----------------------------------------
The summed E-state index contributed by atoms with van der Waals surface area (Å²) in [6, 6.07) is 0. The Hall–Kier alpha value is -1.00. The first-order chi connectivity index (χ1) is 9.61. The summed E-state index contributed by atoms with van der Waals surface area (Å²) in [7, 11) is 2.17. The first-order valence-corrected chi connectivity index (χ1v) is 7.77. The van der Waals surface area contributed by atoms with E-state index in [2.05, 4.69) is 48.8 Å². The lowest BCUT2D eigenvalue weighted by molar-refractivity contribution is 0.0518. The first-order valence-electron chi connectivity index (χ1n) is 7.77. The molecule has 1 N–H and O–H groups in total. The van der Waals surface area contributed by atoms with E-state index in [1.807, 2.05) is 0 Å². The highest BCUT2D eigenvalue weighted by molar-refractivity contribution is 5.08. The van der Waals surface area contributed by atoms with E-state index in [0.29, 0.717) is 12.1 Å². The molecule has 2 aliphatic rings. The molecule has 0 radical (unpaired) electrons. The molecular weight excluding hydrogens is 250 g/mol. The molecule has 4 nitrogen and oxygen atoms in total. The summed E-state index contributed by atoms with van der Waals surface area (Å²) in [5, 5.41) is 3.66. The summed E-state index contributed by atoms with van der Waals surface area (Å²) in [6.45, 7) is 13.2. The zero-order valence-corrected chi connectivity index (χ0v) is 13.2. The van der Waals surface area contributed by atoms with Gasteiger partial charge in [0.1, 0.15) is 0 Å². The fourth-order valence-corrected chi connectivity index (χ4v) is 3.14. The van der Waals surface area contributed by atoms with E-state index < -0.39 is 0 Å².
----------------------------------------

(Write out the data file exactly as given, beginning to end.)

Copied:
The summed E-state index contributed by atoms with van der Waals surface area (Å²) in [6, 6.07) is 0. The Hall–Kier alpha value is -1.00. The first-order chi connectivity index (χ1) is 9.61. The summed E-state index contributed by atoms with van der Waals surface area (Å²) in [7, 11) is 2.17. The first-order valence-corrected chi connectivity index (χ1v) is 7.77. The van der Waals surface area contributed by atoms with E-state index in [2.05, 4.69) is 48.8 Å². The lowest BCUT2D eigenvalue weighted by molar-refractivity contribution is 0.0518. The first-order valence-electron chi connectivity index (χ1n) is 7.77. The molecule has 1 N–H and O–H groups in total. The van der Waals surface area contributed by atoms with E-state index in [1.807, 2.05) is 0 Å². The highest BCUT2D eigenvalue weighted by molar-refractivity contribution is 5.08. The van der Waals surface area contributed by atoms with E-state index in [0.29, 0.717) is 12.1 Å². The molecule has 2 aliphatic rings. The molecule has 0 radical (unpaired) electrons. The molecular weight excluding hydrogens is 250 g/mol. The molecule has 4 nitrogen and oxygen atoms in total. The summed E-state index contributed by atoms with van der Waals surface area (Å²) in [5, 5.41) is 3.66. The summed E-state index contributed by atoms with van der Waals surface area (Å²) in [6.45, 7) is 13.2. The zero-order valence-corrected chi connectivity index (χ0v) is 13.2. The van der Waals surface area contributed by atoms with Gasteiger partial charge in [0.1, 0.15) is 0 Å². The fourth-order valence-corrected chi connectivity index (χ4v) is 3.14. The van der Waals surface area contributed by atoms with E-state index < -0.39 is 0 Å².